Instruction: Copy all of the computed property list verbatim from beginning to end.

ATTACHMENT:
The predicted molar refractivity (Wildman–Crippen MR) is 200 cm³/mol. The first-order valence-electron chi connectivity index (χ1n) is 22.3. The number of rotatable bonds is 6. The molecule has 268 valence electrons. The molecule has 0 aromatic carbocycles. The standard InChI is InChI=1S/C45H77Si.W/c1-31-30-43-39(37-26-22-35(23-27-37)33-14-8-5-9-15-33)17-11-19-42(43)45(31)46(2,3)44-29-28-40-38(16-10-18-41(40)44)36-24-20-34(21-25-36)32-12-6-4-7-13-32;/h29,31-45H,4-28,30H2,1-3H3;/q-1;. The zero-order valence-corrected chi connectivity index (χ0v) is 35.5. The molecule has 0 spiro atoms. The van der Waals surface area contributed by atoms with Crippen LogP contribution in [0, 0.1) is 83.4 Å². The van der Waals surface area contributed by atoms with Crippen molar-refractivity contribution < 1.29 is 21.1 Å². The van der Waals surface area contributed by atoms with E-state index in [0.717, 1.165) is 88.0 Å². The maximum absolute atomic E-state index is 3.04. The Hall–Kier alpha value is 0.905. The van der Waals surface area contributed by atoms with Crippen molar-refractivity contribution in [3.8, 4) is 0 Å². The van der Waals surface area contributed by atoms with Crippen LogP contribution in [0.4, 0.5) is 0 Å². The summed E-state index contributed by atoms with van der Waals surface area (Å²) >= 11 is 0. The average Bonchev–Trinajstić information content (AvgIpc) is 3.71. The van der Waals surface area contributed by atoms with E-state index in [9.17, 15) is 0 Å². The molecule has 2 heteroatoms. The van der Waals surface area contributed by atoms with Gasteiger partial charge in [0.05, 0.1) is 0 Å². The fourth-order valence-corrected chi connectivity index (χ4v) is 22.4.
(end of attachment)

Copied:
The predicted molar refractivity (Wildman–Crippen MR) is 200 cm³/mol. The first-order valence-electron chi connectivity index (χ1n) is 22.3. The number of rotatable bonds is 6. The molecule has 268 valence electrons. The molecule has 0 aromatic carbocycles. The standard InChI is InChI=1S/C45H77Si.W/c1-31-30-43-39(37-26-22-35(23-27-37)33-14-8-5-9-15-33)17-11-19-42(43)45(31)46(2,3)44-29-28-40-38(16-10-18-41(40)44)36-24-20-34(21-25-36)32-12-6-4-7-13-32;/h29,31-45H,4-28,30H2,1-3H3;/q-1;. The zero-order valence-corrected chi connectivity index (χ0v) is 35.5. The molecule has 0 spiro atoms. The van der Waals surface area contributed by atoms with Crippen LogP contribution in [0, 0.1) is 83.4 Å². The van der Waals surface area contributed by atoms with Crippen molar-refractivity contribution < 1.29 is 21.1 Å². The van der Waals surface area contributed by atoms with E-state index in [0.717, 1.165) is 88.0 Å². The maximum absolute atomic E-state index is 3.04. The Hall–Kier alpha value is 0.905. The van der Waals surface area contributed by atoms with Crippen molar-refractivity contribution in [3.8, 4) is 0 Å². The van der Waals surface area contributed by atoms with Crippen LogP contribution in [0.4, 0.5) is 0 Å². The summed E-state index contributed by atoms with van der Waals surface area (Å²) >= 11 is 0. The average Bonchev–Trinajstić information content (AvgIpc) is 3.71. The van der Waals surface area contributed by atoms with E-state index in [9.17, 15) is 0 Å². The molecule has 2 heteroatoms. The van der Waals surface area contributed by atoms with Gasteiger partial charge in [0.05, 0.1) is 0 Å². The fourth-order valence-corrected chi connectivity index (χ4v) is 22.4.